Is the solar brightness dependant on how many solarspots

  • Thread starter Max.Planck
  • Start date
  • #1
129
0
Hello,

I have a question about sunspots, to which the answer i could not find using google. Is the solar brightness dependant on how many solarspots are on the solar surface? I know that sunspots are cooler than the rest of the solar surface, however, the faculas that exist next to solar spots are hotter and therefore brighter.

Can anyone help me with this?

Thanks!

Max Planck
 

Answers and Replies

  • #2
Matterwave
Science Advisor
Gold Member
3,965
327


Sun spots appear to be correlated with Earth's climate...which would suggest to me that perhaps the luminosity is related. For example, during the Maunder minimum where there appeared to be very few sun spots for a period of 60 years or so, the Earth experienced a "little ice age" where temperatures went down quite a bit. It seems that fewer sunspots mean cooler Earth. This correlation is not very well understood.

This whole field is quite poorly understood. You can see this wikipedia article for more: http://en.wikipedia.org/wiki/Maunder_minimum
 
  • #3
418
0


Hello,

I have a question about sunspots, to which the answer i could not find using google. Is the solar brightness dependant on how many solarspots are on the solar surface? I know that sunspots are cooler than the rest of the solar surface, however, the faculas that exist next to solar spots are hotter and therefore brighter.

Can anyone help me with this?

Thanks!

Max Planck

A warm hello to you, Max. Welcome to Physics Forums. I'm extremely fasinated by your question. I've spent a few hours attempting to do a decent search on the subject matter you provided and did discover:

1. The Solar 'Constant' - Faculae vs. Sunspots
"Three views of the Sun showing different levels of solar activity. The color table has been altered to enhance the appearance of the faculae (white regions) which are hotter than sunspots (red-black regions) and whose greater total area contribute to increasing the solar flux reaching the Earth."
http://svs.gsfc.nasa.gov/vis/a000000/a002600/a002644/index.html


2. Understand variability of the Sun's luminosity"Small variations in the Sun's energy output can change weather and climate on Earth. During the 17th century, an abnormal period of low solar activity conincided with the "Little Ice Age" in northern Europe. Observations from space have shown that the total energy output of the Sun changes with variations in its magnetic cycle.

"Solar-B will continuously monitor the buildup of sunspots as well as extremely small-scale magnetic structures as the Sun heads toward the next peak in its activity cycle."
http://xrt.cfa.harvard.edu/mission/objectives.php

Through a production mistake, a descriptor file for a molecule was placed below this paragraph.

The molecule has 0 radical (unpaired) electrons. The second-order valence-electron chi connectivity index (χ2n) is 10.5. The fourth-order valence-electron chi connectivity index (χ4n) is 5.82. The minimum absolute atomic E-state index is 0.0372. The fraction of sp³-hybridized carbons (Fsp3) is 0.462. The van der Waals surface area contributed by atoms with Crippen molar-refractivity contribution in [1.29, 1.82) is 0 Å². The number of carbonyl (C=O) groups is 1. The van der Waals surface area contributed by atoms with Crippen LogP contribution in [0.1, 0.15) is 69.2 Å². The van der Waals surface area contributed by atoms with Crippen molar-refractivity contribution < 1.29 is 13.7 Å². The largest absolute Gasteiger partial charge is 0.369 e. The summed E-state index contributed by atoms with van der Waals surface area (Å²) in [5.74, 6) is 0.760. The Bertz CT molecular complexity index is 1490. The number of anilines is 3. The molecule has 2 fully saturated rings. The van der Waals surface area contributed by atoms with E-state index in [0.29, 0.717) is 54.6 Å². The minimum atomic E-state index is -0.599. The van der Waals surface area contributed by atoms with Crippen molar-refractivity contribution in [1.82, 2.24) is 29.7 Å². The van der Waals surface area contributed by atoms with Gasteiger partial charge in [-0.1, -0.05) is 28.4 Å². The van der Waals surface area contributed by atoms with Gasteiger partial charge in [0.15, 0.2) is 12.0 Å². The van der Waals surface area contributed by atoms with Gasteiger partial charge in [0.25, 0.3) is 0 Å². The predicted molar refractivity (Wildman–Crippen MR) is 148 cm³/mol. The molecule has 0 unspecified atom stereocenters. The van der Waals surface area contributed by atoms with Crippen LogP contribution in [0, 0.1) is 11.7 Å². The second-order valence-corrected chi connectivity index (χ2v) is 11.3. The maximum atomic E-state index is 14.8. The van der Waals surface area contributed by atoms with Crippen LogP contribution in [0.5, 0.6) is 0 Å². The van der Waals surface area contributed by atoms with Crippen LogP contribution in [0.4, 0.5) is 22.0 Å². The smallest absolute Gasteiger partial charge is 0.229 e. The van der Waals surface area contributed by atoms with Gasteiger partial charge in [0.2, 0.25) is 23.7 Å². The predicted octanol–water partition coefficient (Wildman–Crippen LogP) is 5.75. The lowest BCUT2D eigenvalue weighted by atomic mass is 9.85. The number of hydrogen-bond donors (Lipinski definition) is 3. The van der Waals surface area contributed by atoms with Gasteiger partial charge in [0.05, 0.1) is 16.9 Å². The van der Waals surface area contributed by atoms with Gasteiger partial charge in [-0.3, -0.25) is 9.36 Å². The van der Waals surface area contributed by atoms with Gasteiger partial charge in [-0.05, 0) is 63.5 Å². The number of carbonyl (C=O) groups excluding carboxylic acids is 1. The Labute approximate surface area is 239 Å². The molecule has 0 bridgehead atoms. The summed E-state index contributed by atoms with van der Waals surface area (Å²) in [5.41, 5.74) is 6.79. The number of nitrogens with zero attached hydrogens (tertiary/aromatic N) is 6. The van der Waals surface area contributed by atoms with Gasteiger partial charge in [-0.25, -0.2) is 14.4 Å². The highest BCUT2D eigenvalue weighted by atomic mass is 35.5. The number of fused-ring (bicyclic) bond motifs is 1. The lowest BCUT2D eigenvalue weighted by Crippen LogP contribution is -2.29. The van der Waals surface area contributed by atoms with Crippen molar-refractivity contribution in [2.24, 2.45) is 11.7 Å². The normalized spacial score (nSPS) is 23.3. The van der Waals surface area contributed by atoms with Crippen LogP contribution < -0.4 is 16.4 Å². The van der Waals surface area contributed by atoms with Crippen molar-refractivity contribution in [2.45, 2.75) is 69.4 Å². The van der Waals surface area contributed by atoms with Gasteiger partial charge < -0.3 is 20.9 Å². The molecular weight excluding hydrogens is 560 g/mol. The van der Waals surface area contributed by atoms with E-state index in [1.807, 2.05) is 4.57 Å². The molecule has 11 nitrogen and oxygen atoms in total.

Also, Current Solar Data updated every 30 minutes.
http://xrt.cfa.harvard.edu/missionops/current.php

In response to your question, "Is the solar brightness dependant on how many solarspots are on the solar surface?" My answer would be "no" at this particular time though I am on a mission to explore further. I am going hunting tomorrow for more information.

Have a nice day. Hope you enjoy exploring the websites.

Thank you,
Mars
 
  • #4
Astronuc
Staff Emeritus
Science Advisor
19,208
2,662


Partial answer -

Faculae are bright areas that are usually most easily seen near the limb, or edge, of the solar disk. These are also magnetic areas but the magnetic field is concentrated in much smaller bundles than in sunspots. While the sunspots tend to make the Sun look darker, the faculae make it look brighter. During a sunspot cycle the faculae actually win out over the sunspots and make the Sun appear slightly (about 0.1%) brighter at sunspot maximum that at sunspot minimum.
http://solarscience.msfc.nasa.gov/feature1.shtml

http://solarscience.msfc.nasa.gov/SunspotCycle.shtml
 
  • #5
Chronos
Science Advisor
Gold Member
11,408
742


Agreed with Astronuc, the sun is more energetic during peak periods of sunspot activity. The sun's magnetosphere is very active during these times.
 
  • #6
418
0


Moving onward with my quest for more information about sunspots, etc!:biggrin:

World Book at NASA - Sun
Updated:November 29, 2007
by Editor:Brian Dunbar

I’ve taken a snippet from four categories.

Energy output

Most of the energy emitted (sent out) by the sun is visible light and a related form of radiation known as infrared rays, which we feel as heat. Visible light and infrared rays are two forms of electromagnetic radiation. The sun also emits particle radiation, made up mostly of protons and electrons.

Color

In the visible-light band of the electromagnetic spectrum are all the colors of the rainbow. Sunlight consists of all these colors. Most of the sun's radiation comes to us in the yellow-green part of the visible spectrum. However, sunlight is white. When the atmosphere acts as a filter for the setting sun, the sun may look yellow or orange.

Magnetic field

When the sun's magnetic field becomes complex, field lines resemble a kinked, twisted garden hose. The field develops kinks and twists for two reasons: (1) The sun rotates more rapidly at the equator than at higher latitudes, and (2) the inner parts of the sun rotate more rapidly than the surface. The differences in rotational speed stretch field lines in an easterly direction. Eventually, the lines become so distorted that the kinks and twists develop.

In some areas, the field is thousands of times stronger than the overall magnetic field. In these places, clusters of field lines break through the surface, creating loops in the solar atmosphere. At one end of the loop, the breakthrough point is a magnetic north pole. At this point, the direction of the field lines is upward -- that is, away from the interior. At the other end of the loop, the breakthrough point is a magnetic south pole, and the lines point downward. A sunspot forms at each point. The field lines guide ions and electrons into the space above the sunspots, producing gigantic loops of gas.